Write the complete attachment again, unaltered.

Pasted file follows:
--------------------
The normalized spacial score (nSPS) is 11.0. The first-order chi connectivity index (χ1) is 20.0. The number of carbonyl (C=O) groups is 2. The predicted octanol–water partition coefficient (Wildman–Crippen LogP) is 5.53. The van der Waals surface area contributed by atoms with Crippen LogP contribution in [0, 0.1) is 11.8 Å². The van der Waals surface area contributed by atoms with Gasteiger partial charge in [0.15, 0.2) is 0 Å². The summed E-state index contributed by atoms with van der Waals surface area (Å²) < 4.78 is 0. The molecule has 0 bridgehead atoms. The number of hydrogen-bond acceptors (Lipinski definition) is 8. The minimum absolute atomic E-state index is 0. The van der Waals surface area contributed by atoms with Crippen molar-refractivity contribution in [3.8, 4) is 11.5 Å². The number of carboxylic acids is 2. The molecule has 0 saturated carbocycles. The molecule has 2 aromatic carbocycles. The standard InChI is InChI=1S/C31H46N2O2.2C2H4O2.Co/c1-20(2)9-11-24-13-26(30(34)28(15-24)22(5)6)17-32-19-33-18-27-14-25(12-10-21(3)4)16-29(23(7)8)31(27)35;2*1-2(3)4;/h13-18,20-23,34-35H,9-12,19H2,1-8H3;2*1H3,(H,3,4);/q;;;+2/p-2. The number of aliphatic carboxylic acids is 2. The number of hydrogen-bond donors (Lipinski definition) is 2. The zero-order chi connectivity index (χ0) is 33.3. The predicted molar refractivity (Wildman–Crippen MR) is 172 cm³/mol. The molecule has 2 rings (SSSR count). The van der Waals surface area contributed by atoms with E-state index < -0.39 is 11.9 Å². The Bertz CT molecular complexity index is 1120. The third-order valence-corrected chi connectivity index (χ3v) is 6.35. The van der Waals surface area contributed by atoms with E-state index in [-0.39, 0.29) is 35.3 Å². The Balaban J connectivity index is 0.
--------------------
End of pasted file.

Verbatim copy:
The normalized spacial score (nSPS) is 11.0. The first-order chi connectivity index (χ1) is 20.0. The number of carbonyl (C=O) groups is 2. The predicted octanol–water partition coefficient (Wildman–Crippen LogP) is 5.53. The van der Waals surface area contributed by atoms with Crippen LogP contribution in [0, 0.1) is 11.8 Å². The van der Waals surface area contributed by atoms with Gasteiger partial charge in [0.15, 0.2) is 0 Å². The summed E-state index contributed by atoms with van der Waals surface area (Å²) < 4.78 is 0. The molecule has 0 bridgehead atoms. The number of hydrogen-bond acceptors (Lipinski definition) is 8. The minimum absolute atomic E-state index is 0. The van der Waals surface area contributed by atoms with Crippen molar-refractivity contribution in [3.8, 4) is 11.5 Å². The number of carboxylic acids is 2. The molecule has 0 saturated carbocycles. The molecule has 2 aromatic carbocycles. The standard InChI is InChI=1S/C31H46N2O2.2C2H4O2.Co/c1-20(2)9-11-24-13-26(30(34)28(15-24)22(5)6)17-32-19-33-18-27-14-25(12-10-21(3)4)16-29(23(7)8)31(27)35;2*1-2(3)4;/h13-18,20-23,34-35H,9-12,19H2,1-8H3;2*1H3,(H,3,4);/q;;;+2/p-2. The number of aliphatic carboxylic acids is 2. The number of hydrogen-bond donors (Lipinski definition) is 2. The zero-order chi connectivity index (χ0) is 33.3. The predicted molar refractivity (Wildman–Crippen MR) is 172 cm³/mol. The molecule has 2 rings (SSSR count). The van der Waals surface area contributed by atoms with E-state index < -0.39 is 11.9 Å². The Bertz CT molecular complexity index is 1120. The third-order valence-corrected chi connectivity index (χ3v) is 6.35. The van der Waals surface area contributed by atoms with E-state index in [-0.39, 0.29) is 35.3 Å². The Balaban J connectivity index is 0.